Could a Menopausal Diet Help With Hot Flashes?
If you’re experiencing hot flashes — those uncomfortable waves of heat that seem to take over your body during menopause — you’re probably wondering where you can find relief. A menopausal diet may help.
Changing what you eat can help you cope with menopausal symptoms and maintain good health as you age.
Understanding hot flashes
Hot flashes and other symptoms affecting menopausal women are caused by decreased production of the estrogen hormone that occurs during menopause. Estrogen regulates many body functions. Fluctuating estrogen levels cause blood vessels to either constrict or dilate depending on whether the levels are high or low. These “surges” in blood flow can cause hot flashes, which are worsened because estrogen also helps regulate body temperature.
How a menopausal diet can help
What should you eat to help ease symptoms and stay healthy? Start here:
- Soy. Soybeans contain phytoestrogens, which can mimic the role estrogen normally plays in the body. Other foods that contain phytoestrogens include berries, grapes, barley and black tea.
- Healthy fats. Eating a moderate amount of foods containing healthy fats — such as the omega-3 fatty oils found in salmon and flaxseed, rather than saturated fats, like those found in butter and baked goods —has been shown to decrease hot flashes and night sweats.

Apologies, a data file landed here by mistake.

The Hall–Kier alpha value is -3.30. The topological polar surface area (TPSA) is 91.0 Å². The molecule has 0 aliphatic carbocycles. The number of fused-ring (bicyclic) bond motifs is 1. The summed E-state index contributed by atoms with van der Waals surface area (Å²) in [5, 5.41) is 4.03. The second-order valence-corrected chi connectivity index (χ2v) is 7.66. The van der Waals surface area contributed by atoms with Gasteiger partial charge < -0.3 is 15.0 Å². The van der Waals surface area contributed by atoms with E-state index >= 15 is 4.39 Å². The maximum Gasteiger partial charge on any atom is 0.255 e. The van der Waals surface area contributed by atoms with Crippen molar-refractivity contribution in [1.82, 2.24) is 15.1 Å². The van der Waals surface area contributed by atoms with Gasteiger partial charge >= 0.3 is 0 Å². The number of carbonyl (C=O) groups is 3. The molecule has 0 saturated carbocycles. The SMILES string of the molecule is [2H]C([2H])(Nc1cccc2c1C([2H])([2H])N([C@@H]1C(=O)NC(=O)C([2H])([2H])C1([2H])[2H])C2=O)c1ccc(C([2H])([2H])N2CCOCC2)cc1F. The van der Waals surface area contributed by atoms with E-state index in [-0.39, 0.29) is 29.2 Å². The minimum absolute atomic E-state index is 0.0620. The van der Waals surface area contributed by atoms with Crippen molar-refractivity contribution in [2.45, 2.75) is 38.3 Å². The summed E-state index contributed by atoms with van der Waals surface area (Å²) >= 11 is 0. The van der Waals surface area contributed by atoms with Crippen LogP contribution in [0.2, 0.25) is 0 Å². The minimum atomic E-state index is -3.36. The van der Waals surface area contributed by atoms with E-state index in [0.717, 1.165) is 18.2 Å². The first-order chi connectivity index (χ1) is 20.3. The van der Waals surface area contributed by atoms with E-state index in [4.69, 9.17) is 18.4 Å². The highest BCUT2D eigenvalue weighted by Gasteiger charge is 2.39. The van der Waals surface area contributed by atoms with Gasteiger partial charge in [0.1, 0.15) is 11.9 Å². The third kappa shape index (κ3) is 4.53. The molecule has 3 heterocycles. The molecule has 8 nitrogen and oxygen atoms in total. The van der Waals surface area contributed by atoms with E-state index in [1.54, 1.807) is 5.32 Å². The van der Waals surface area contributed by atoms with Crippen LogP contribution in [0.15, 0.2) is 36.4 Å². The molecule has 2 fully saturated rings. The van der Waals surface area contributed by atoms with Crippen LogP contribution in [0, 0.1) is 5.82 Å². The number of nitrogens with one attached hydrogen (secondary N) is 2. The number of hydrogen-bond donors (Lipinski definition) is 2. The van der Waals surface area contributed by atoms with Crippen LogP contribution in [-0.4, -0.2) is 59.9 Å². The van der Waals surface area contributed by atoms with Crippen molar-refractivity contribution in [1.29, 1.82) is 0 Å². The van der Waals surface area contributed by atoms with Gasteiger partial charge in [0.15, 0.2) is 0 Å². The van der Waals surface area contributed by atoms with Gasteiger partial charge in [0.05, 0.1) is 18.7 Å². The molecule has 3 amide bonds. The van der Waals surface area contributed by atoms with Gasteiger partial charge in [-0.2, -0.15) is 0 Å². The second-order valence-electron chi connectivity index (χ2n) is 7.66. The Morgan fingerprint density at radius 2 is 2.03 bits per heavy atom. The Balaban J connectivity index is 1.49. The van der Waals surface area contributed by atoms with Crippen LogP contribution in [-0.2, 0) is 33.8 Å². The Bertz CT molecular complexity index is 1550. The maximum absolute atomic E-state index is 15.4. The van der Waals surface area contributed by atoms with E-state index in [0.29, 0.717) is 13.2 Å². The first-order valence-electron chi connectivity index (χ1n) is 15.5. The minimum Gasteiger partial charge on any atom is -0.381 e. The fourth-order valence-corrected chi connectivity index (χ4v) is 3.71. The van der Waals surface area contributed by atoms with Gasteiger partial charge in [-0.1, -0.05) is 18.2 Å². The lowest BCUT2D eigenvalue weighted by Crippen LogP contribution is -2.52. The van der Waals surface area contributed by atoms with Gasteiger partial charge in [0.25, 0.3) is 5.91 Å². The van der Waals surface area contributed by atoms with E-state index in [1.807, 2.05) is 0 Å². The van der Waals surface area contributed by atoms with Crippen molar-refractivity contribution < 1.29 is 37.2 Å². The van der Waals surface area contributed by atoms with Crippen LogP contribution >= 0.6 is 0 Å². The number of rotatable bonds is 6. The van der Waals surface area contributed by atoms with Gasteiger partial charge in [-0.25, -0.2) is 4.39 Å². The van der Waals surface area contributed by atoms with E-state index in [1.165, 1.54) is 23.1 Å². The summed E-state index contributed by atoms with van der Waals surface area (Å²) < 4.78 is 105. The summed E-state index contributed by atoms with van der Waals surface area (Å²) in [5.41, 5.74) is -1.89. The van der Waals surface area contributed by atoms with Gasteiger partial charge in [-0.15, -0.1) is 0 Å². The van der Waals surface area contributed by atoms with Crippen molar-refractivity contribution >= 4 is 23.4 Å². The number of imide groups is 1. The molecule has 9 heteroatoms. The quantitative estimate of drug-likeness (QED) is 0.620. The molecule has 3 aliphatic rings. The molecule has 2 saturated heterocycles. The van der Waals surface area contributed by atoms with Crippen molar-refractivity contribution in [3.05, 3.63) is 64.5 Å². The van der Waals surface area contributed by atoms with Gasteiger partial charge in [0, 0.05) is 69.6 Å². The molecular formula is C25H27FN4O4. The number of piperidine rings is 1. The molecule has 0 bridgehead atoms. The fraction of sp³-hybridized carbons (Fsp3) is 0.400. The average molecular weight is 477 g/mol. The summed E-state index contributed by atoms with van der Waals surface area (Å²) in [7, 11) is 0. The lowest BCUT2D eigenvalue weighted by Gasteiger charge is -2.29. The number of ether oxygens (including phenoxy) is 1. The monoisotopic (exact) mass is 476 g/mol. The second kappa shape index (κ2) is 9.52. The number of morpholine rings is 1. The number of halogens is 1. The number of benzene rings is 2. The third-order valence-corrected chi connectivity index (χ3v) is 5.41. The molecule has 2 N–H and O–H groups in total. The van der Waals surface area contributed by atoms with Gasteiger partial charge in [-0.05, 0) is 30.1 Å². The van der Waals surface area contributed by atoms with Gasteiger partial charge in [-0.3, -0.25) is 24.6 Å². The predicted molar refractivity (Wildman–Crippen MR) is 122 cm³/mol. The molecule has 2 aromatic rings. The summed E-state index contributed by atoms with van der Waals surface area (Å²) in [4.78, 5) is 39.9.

- Fruits and veggies. Not only are these fresh foods delicious, but they may also lower the risk of hot flashes. Eating a diet high in produce is associated with getting to and maintaining a healthy weight, which can help the body maintain a normal temperature.
- Lean protein. While protein won’t prevent hot flashes, increasing protein intake following menopause can help postmenopausal women maintain muscle mass and protect bone health. Choose lean proteins, such as chicken, turkey or fish, prepared in healthy ways such as grilling or baking.
- Dairy. As estrogen levels fall, a woman’s risk of fractures increases. Because of that, it’s a good idea to eat dairy products, such as milk and yogurt, to get a healthy dose of both calcium and vitamin D.
<h2>Foods that may aggravate hot flashes</h2>
Limit your intake of both caffeine and alcohol since both can trigger hot flashes in some cases. Caffeine-containing beverages that are served hot, like coffee, can be a particular trigger.
You may also want to try minimizing spicy foods in your diet to see if that helps with hot flashes. Watch your intake of processed foods and added sugar, too. Foods like baked goods can cause your blood sugar to increase, which in turn can increase hot flashes.
Hot flashes and other symptoms of menopause don’t have to disrupt your daily life. St. Elizabeth women’s health services can help. Find a women’s health services provider at St. Elizabeth Physicians in Northern Kentucky and Southeastern Indiana.